Liam invites Jordan and Drew over for a sleepover around Thanksgiving. Jordan’s father gives the two boys a ride to Liam’s house, and on the way, they are stopped by a police officer. Jordan’s father panics, uncertain why he is being stopped. He tells Jordan and Drew to drop everything in their hands and put them up, and to stay quiet. The police officer is friendly and tells Jordan’s father about a back light that has gone out. Everyone’s panic subsides, but the moment is a small window into what Black people often deal with when interacting with police.

Drew and Jordan are dropped off at Liam’s house, and Drew is shocked at the size and stature of it. The house is actually a mansion, and Liam has both a maid and a butler. His mother does not work, and his father is away on business. Liam also has his own indoor heated pool, which Drew avoids because he does not know how to swim. Drew also dislikes the fancy food that Liam’s family serves. He notices that Liam’s butler, Mr. Pierre, is Black, and wonders how the latter can work for such a rich family. The boys play video games and everything seems fine, but on the way home the next day (driven by Mr. Pierre), Drew confesses to Jordan that he felt uncomfortable at Liam’s place. He asks Mr. Pierre how he manages to work for a privileged family with his own family far away in Haiti; Mr. Pierre answers that he does so out of necessity. He also encourages Drew not to judge Liam based on his wealth. After Drew is dropped off at home, some of his old neighborhood friends give him a hard time for going to RAD and becoming privileged. Drew realizes he is being treated the same way he treated Liam and continues to feel as if he does not fit in anywhere.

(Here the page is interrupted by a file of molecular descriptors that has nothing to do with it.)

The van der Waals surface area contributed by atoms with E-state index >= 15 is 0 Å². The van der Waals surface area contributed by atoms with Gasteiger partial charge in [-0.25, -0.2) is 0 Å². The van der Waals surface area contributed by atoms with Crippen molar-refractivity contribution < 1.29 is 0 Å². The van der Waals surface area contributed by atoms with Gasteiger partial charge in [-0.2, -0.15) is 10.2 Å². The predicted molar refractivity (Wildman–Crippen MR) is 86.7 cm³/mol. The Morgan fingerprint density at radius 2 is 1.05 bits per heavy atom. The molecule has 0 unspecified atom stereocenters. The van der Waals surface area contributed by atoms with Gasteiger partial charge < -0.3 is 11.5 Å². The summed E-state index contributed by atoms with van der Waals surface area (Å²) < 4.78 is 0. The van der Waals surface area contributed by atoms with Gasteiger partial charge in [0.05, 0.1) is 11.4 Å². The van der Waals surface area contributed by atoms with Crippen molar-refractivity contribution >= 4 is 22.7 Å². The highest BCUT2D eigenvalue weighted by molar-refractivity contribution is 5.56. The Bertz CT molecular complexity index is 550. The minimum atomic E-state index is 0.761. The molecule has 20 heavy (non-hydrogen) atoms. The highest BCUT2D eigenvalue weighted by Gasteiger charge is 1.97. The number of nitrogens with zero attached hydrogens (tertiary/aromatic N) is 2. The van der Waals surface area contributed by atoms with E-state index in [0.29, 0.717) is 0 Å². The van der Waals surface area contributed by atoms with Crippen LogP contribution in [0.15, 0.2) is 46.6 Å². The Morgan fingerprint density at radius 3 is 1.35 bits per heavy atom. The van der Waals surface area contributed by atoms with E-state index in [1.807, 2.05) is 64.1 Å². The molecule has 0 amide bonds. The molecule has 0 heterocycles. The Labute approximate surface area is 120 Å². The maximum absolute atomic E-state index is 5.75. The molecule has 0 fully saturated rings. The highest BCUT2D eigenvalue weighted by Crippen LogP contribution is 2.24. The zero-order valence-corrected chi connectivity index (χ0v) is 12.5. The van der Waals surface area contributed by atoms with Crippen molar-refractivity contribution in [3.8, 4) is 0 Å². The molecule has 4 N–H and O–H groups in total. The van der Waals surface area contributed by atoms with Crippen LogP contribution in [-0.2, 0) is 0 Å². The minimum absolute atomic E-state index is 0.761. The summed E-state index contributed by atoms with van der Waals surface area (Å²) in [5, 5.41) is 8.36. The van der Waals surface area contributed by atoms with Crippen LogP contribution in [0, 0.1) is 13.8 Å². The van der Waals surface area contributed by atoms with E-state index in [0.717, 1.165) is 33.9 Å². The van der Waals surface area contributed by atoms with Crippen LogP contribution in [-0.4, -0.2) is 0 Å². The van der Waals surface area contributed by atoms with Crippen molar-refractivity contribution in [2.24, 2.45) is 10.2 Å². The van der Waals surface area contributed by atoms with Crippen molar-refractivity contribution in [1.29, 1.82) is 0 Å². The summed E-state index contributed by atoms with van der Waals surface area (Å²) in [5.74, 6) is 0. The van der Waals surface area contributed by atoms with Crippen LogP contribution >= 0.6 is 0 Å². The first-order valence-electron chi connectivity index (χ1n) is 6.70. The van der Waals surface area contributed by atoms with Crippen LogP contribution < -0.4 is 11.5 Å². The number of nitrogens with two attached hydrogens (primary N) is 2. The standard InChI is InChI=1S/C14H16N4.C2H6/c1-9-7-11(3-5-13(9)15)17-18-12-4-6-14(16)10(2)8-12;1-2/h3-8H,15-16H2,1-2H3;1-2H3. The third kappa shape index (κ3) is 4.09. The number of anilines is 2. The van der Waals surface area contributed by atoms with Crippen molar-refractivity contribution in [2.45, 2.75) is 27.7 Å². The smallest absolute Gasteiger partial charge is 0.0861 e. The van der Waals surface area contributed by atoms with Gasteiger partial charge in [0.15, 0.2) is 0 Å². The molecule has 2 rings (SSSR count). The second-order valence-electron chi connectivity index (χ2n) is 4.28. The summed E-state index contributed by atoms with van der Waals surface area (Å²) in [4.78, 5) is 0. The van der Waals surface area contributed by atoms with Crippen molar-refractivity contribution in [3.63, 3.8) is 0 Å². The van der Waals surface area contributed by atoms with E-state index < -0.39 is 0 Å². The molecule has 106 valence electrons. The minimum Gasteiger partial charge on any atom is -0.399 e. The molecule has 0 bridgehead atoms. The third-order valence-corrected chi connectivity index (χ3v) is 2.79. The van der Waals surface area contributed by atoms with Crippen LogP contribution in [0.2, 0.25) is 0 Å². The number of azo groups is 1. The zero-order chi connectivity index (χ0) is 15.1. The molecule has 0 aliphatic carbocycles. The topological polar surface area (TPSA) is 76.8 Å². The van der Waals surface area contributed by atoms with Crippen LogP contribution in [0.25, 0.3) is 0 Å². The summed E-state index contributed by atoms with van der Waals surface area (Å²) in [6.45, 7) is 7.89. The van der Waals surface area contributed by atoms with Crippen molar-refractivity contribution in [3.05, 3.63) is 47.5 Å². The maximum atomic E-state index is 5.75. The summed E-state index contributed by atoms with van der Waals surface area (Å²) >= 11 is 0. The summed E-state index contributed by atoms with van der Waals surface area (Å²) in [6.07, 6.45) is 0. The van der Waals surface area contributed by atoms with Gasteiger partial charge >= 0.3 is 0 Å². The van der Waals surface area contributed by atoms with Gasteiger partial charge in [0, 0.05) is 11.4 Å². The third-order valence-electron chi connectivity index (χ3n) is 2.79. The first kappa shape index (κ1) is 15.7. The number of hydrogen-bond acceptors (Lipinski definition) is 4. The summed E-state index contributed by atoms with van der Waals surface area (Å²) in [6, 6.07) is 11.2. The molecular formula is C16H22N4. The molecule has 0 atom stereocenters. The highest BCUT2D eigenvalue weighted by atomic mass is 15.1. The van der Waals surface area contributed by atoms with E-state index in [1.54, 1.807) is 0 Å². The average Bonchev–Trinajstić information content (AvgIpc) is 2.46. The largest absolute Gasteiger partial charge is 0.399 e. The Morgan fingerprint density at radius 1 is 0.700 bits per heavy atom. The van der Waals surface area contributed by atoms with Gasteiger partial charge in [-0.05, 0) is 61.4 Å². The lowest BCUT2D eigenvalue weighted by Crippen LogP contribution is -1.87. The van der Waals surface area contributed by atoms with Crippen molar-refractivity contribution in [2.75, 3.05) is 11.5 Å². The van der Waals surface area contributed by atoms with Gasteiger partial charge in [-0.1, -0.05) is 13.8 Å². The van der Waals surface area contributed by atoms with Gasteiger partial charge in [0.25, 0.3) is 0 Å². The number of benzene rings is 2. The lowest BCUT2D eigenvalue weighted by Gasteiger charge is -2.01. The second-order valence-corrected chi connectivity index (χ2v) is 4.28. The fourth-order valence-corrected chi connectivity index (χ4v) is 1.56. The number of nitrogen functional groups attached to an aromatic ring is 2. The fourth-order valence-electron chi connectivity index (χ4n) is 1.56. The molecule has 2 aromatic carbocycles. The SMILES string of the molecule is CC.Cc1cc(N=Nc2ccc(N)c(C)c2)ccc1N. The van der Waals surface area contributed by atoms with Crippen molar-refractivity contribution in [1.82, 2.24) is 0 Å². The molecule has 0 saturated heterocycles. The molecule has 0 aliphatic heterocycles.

The boys return to school, and Jordan encourages Drew to talk to Liam and explain his feelings. Drew is not ready to do so; he is confused about how to be friends with someone who is rich, and whether or not Liam can truly understand him. He consults a student named Alexandra, who seems comfortable with herself. He wants to know how he can be himself in a world that demands he always put on an act, and she tells him that he needs to like himself for others to like him. A few weeks later, the school holds an assembly and announces their plan to be more diverse and inclusive. They plan to educate several staff in diversity training, include new books specifically picked out by ethnically diverse students, and implement a program called “SOCK” (Students of Color Konnect). SOCK will be run by a clueless Mr. Roche, who is eager to learn and grow. Along with a group of ethnically diverse students, they discuss current issues and ways to improve the school’s inclusiveness.

To bridge the gap between Drew and Liam, Jordan invites them to his house for the day so Liam can experience life in the inner-city. Liam agrees, and the boys spend the day with Jordan’s parents, playing basketball, eating delicious food, and meeting Jordan’s many neighborhood friends. Liam enjoyed himself, and he and Drew come to an understanding. They compliment Jordan on his idea to help them make up, and the latter experiences a sudden moment of relief. He realizes he is maturing, despite thinking he wasn’t. He decides to become a cartoonist and stay true to himself. Drew decides to show Liam his apartment and introduces him to his grandmother, and Jordan accepts himself as he is, imperfections and all. Together, the three boys create a bond that serves as another of the novel’s themes: Unity as a Defense Against Prejudice.